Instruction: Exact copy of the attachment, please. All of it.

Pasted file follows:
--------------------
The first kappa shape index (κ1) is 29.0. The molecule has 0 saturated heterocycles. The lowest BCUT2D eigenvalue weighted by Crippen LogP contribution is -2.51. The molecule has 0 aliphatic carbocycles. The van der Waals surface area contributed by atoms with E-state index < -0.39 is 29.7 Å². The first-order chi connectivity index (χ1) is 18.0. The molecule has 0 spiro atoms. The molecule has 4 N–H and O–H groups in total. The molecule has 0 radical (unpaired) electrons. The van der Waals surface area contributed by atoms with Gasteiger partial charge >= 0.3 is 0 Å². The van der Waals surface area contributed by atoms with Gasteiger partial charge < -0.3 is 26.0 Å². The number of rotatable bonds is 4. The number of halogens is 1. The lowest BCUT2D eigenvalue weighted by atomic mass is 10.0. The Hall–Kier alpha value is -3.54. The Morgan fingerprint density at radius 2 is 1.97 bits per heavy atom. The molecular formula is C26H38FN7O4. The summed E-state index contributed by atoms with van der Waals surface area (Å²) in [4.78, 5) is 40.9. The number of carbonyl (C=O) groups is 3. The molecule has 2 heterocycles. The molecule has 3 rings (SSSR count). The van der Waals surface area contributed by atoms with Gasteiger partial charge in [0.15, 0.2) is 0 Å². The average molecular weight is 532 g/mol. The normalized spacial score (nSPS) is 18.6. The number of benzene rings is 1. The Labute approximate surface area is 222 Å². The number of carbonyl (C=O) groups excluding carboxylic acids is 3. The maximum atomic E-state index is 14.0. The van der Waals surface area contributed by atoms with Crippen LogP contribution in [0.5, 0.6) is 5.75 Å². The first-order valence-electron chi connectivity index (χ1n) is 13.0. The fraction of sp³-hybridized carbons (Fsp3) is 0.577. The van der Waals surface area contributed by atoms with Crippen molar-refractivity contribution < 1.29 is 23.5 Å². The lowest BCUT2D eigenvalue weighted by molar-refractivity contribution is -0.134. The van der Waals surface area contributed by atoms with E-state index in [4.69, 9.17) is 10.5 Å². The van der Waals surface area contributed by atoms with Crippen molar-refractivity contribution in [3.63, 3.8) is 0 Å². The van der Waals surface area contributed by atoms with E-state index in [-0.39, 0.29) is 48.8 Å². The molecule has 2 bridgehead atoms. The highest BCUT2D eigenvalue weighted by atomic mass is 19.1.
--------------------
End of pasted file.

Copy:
The first kappa shape index (κ1) is 29.0. The molecule has 0 saturated heterocycles. The lowest BCUT2D eigenvalue weighted by Crippen LogP contribution is -2.51. The molecule has 0 aliphatic carbocycles. The van der Waals surface area contributed by atoms with E-state index < -0.39 is 29.7 Å². The first-order chi connectivity index (χ1) is 18.0. The molecule has 0 spiro atoms. The molecule has 4 N–H and O–H groups in total. The molecule has 0 radical (unpaired) electrons. The van der Waals surface area contributed by atoms with Gasteiger partial charge >= 0.3 is 0 Å². The van der Waals surface area contributed by atoms with Gasteiger partial charge < -0.3 is 26.0 Å². The number of rotatable bonds is 4. The number of halogens is 1. The lowest BCUT2D eigenvalue weighted by atomic mass is 10.0. The Hall–Kier alpha value is -3.54. The Morgan fingerprint density at radius 2 is 1.97 bits per heavy atom. The molecular formula is C26H38FN7O4. The summed E-state index contributed by atoms with van der Waals surface area (Å²) in [4.78, 5) is 40.9. The number of carbonyl (C=O) groups is 3. The molecule has 2 heterocycles. The molecule has 3 rings (SSSR count). The van der Waals surface area contributed by atoms with Gasteiger partial charge in [0.15, 0.2) is 0 Å². The average molecular weight is 532 g/mol. The normalized spacial score (nSPS) is 18.6. The number of benzene rings is 1. The Labute approximate surface area is 222 Å². The number of carbonyl (C=O) groups excluding carboxylic acids is 3. The maximum atomic E-state index is 14.0. The van der Waals surface area contributed by atoms with Crippen LogP contribution in [0.5, 0.6) is 5.75 Å². The first-order valence-electron chi connectivity index (χ1n) is 13.0. The fraction of sp³-hybridized carbons (Fsp3) is 0.577. The van der Waals surface area contributed by atoms with Crippen molar-refractivity contribution < 1.29 is 23.5 Å². The lowest BCUT2D eigenvalue weighted by molar-refractivity contribution is -0.134. The van der Waals surface area contributed by atoms with E-state index in [4.69, 9.17) is 10.5 Å². The van der Waals surface area contributed by atoms with Crippen molar-refractivity contribution in [3.63, 3.8) is 0 Å². The van der Waals surface area contributed by atoms with E-state index in [-0.39, 0.29) is 48.8 Å². The molecule has 2 bridgehead atoms. The highest BCUT2D eigenvalue weighted by atomic mass is 19.1.